Lis Rhodes (born 1942, London) is a major figure in the history of artists’ filmmaking in Britain and was a leading member of the influential London Filmmakers’ Co-op.

May 19, 2012

Eric Baudelaire | The Anabasis of May and Fusako Shigenobu, Masao Adachi and 27 Years Without Images

Images: The Anabasis of May and Fusako Shigenobu, Masao Adachi and 27 Years Without Images, 2011 © Eric Baudelaire.

This exhibition and related events are well worth checking out at Gasworks, London.

The Anabasis of May and Fusako Shigenobu, Masao Adachi and 27 Years Without Images is the first UK solo exhibition by French artist Eric Baudelaire.

Baudelaire’s most recent work looks at the complexities of recounting the history of the Japanese Red Army (JRA) – a radical group that emerged from the 1968 Tokyo student movement, settled in Beirut in the early 1970s, and engaged in sophisticated terrorist activities in solidarity with the Palestinian cause.

The exhibition consists of an installation encompassing his 2011 experimental documentary film of the same name, which centres upon the oral testimonies of two JRA protagonists: May Shigenobu, the daughter of JRA founder and leader Fusako Shigenobu, and Masao Adachi, a legendary underground film director, JRA member and theoretician. This is shown alongside documents, photographs, prison drawings and works on paper that further contextualise the JRA’s radical journey, focusing on issues of representation associated with documentary, testimony and the production or absence of images. The Anabasis… engages with questions concerning the relationship between politics and film, and militant filmmaking versus activism without cinema – a distinction that Masao Adachi refuses, but that Baudelaire’s exhibition interrogates anew.

Baudelaire frames the story of the JRA in a literary tradition going back to Xenophon’s Anabasis: a journey of soldiers lost in foreign lands, wandering into the unknown on a circuitous journey home. In recounting their own journeys, May Shigenobu and Masao Adachi weave together intimate stories, political history, revolutionary propaganda and film theory. They each describe clandestine and imageless experiences in which images are nonetheless constantly at stake. May Shigenobu, for instance, spent much of her early life in hiding, often living under pseudonyms. When family snapshots were occasionally taken they were always then hastily destroyed. As she grew older, returned to Japan and started working as a television journalist, images began to provide her with a new means of self-invention.

As a filmmaker, Adachi devoted his life to images. During his years in Lebanon, he sought to advance his radical film practice by trading the camera for the rifle. Yet all the while he remained a filmmaker at heart, even conceiving of JRA aeroplane highjackings as screenplays. The scenarios were his own, the actors were JRA fighters, but the cinematography was left to the news cameras.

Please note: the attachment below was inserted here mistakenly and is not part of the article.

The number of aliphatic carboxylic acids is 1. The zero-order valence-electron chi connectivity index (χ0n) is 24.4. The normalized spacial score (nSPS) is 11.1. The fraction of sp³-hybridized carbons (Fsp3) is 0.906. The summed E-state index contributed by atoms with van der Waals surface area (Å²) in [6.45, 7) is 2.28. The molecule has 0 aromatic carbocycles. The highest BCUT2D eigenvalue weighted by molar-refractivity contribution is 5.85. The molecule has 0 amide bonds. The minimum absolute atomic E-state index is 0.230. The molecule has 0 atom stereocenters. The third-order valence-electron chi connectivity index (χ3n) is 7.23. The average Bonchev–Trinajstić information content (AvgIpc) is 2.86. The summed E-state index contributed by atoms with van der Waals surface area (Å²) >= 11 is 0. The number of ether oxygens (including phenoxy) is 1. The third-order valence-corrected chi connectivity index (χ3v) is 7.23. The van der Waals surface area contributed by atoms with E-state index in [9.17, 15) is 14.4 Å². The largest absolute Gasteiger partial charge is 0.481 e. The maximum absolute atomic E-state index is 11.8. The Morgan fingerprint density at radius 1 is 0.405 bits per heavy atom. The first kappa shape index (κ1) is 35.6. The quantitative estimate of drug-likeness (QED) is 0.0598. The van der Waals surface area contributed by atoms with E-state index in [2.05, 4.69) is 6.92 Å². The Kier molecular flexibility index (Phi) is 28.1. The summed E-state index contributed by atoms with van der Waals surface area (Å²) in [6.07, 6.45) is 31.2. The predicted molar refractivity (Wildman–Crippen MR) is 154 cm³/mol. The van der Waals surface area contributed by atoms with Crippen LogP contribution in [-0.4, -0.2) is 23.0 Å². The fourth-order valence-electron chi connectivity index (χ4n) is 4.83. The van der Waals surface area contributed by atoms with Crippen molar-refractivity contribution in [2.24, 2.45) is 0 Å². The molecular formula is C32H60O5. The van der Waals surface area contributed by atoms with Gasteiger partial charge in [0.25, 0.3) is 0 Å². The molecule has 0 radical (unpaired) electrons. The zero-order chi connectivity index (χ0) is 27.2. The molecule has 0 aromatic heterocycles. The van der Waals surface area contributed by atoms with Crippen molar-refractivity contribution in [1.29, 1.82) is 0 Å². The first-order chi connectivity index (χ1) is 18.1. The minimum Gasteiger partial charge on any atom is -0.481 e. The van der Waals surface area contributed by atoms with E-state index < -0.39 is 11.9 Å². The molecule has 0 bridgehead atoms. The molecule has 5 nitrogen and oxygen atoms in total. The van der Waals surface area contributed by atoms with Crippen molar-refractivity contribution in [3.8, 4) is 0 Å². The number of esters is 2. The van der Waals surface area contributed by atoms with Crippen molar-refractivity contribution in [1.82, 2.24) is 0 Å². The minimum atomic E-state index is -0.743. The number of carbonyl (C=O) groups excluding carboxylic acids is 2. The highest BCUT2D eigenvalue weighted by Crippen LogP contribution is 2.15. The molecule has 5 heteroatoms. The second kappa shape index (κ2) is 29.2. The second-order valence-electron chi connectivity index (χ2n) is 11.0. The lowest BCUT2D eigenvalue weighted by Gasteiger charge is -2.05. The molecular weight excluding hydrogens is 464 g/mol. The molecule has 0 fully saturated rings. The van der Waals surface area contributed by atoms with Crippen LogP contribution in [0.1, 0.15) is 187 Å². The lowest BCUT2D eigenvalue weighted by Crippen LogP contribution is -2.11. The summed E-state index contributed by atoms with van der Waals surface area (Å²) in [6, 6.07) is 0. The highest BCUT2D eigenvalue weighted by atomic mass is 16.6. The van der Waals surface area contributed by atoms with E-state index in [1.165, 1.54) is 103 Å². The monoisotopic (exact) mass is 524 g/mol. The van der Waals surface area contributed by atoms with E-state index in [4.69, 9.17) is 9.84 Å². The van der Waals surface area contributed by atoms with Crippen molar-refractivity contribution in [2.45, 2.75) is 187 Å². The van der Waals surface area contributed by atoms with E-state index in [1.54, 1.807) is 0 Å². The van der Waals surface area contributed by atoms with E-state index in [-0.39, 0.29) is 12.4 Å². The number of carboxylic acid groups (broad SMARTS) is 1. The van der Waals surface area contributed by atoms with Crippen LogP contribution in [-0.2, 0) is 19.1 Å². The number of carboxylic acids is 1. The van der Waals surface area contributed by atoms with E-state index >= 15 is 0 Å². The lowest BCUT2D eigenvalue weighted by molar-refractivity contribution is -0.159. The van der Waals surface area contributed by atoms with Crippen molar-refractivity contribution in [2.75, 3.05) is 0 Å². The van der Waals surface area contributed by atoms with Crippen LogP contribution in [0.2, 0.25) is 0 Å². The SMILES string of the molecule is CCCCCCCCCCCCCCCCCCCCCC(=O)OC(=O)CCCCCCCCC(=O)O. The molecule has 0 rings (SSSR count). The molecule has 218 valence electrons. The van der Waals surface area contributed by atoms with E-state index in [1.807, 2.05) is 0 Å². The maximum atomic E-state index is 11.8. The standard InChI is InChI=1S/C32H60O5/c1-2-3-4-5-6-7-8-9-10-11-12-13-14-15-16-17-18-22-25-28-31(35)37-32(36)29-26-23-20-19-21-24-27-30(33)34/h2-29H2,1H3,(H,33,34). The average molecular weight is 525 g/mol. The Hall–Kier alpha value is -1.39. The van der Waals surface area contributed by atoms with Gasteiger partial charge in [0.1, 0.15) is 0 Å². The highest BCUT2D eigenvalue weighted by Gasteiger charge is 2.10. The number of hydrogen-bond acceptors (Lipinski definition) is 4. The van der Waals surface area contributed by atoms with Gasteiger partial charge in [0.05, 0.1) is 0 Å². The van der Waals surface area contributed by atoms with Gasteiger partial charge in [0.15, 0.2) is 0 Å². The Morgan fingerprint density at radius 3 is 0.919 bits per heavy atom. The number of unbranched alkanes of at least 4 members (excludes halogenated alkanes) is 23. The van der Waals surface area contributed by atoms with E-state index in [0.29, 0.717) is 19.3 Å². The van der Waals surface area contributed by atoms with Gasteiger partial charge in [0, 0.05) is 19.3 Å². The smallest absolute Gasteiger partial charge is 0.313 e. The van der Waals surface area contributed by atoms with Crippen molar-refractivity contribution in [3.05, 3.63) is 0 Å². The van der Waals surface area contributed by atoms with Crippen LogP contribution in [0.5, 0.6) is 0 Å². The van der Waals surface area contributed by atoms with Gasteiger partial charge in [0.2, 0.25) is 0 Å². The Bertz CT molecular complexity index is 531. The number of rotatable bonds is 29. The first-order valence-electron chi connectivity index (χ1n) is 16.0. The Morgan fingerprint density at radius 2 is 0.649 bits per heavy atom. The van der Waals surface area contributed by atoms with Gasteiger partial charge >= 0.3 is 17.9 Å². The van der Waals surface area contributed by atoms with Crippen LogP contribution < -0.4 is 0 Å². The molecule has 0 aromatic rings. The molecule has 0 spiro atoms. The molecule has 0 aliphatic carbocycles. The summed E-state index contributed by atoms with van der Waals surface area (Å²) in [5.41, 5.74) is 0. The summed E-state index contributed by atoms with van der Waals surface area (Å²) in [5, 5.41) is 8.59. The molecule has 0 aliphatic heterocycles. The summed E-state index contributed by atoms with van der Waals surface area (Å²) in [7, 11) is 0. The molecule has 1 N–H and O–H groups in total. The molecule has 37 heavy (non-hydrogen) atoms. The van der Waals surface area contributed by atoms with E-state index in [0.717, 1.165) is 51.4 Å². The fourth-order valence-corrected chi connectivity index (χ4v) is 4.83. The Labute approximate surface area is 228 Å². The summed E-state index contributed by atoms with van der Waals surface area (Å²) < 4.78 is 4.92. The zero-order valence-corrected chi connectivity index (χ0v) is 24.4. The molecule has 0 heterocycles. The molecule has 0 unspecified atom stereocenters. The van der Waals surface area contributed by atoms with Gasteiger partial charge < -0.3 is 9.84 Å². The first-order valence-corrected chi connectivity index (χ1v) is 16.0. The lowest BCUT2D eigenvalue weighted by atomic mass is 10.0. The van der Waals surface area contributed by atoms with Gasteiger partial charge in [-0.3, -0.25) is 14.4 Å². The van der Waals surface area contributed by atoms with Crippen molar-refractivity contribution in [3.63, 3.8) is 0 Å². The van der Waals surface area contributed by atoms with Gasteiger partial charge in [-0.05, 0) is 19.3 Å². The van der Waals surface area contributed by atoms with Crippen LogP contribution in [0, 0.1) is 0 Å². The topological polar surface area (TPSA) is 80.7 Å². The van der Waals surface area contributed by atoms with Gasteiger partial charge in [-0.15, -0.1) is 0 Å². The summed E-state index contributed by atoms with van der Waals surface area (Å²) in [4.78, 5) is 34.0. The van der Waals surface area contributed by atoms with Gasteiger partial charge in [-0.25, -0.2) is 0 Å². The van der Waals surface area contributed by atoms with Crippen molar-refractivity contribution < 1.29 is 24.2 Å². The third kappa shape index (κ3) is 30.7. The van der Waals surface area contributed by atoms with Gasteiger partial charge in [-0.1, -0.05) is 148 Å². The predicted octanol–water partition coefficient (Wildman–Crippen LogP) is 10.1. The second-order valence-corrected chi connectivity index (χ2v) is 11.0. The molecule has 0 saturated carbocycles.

May Shigenobu’s and Masao Adachi’s stories unfold over new ‘fûkeiron’ Super 8 images filmed by Baudelaire in Tokyo and Beirut. Fûkeiron is a ‘theory of landscape’ developed by Adachi for his 1969 film AKA Serial Killer, an excerpt of which is also included in the exhibition. Through filming landscapes, he sought to reveal the structures of oppression that underpin the political system and cause alienation. The Anabasis… puts this theory to work and also turns it back towards its author, exploring the problematic overlaps between images of reality and those of fiction, and between a radical political engagement and an unsettling fascination with violence.

May 14, 2012

Irreversible Materiality | Rethink

Pure Extraction is an experimental multimedia piece from my Rethink project.  You can read about the projects gestation on the project blog.

You can also view reference images here.

January 26, 2012

Drop it like it’s GC!

This work forms the beginnings of a documentary project exploring the potential impact of dance among people in their Third Age. Breaking away from traditional dance projects with the elderly; challenging stereotypes of older peoples capabilities and creating a more optimistic view of ageing in our society.

HIP HOP PERFORMANCE BY SENIOR DANCERS (60+) @ GREEN CANDLE DANCE COMPANY
www.greencandledance.com

October 23, 2011

A different kind of performance: Tacita Dean

This is a quick test, messing around trying to get to grips with iMovie……still a lot to learn!


FILM is an 11-minute silent 35mm film by Tacita Dean, projected onto a gigantic white monolith standing 13 metres tall at the end of a darkened Turbine Hall. It is the first work in The Unilever Series devoted to the moving image, and celebrates the masterful techniques of analogue film-making as opposed to digital. The work evokes the monumental mysterious black monolith from the classic science fiction film 2001: A Space Odyssey. The film feels like a surreal visual poem, including images from the natural world among others, with the epic wall of the Turbine Hall showing through, in a montage of black and white, colour, and hand-tinted film.

Tacita Dean is a British artist now based in Berlin, best known for her use of film. Dean’s films act as portraits or depictions rather than conventional cinematic storytelling, capturing fleeting natural light or subtle shifts in movement. Her static camera positions and long takes allow events to unfold unhurriedly. Other works have attempted to reconstruct events from memory, such as an infamous thwarted attempt to circumnavigate the world.

Many of Dean’s works show the ways in which architecture can be transformed by the camera’s lens. Craneway Event 2009 follows the choreographer Merce Cunningham (1919–2009) and his dance company rehearsing in a former Ford assembly plant, built of glass and steel and overlooking the San Francisco Bay. Dean’s film allows the ever-changing light of this environment to fall in rhythm with the dancers’ movements.

Read more here.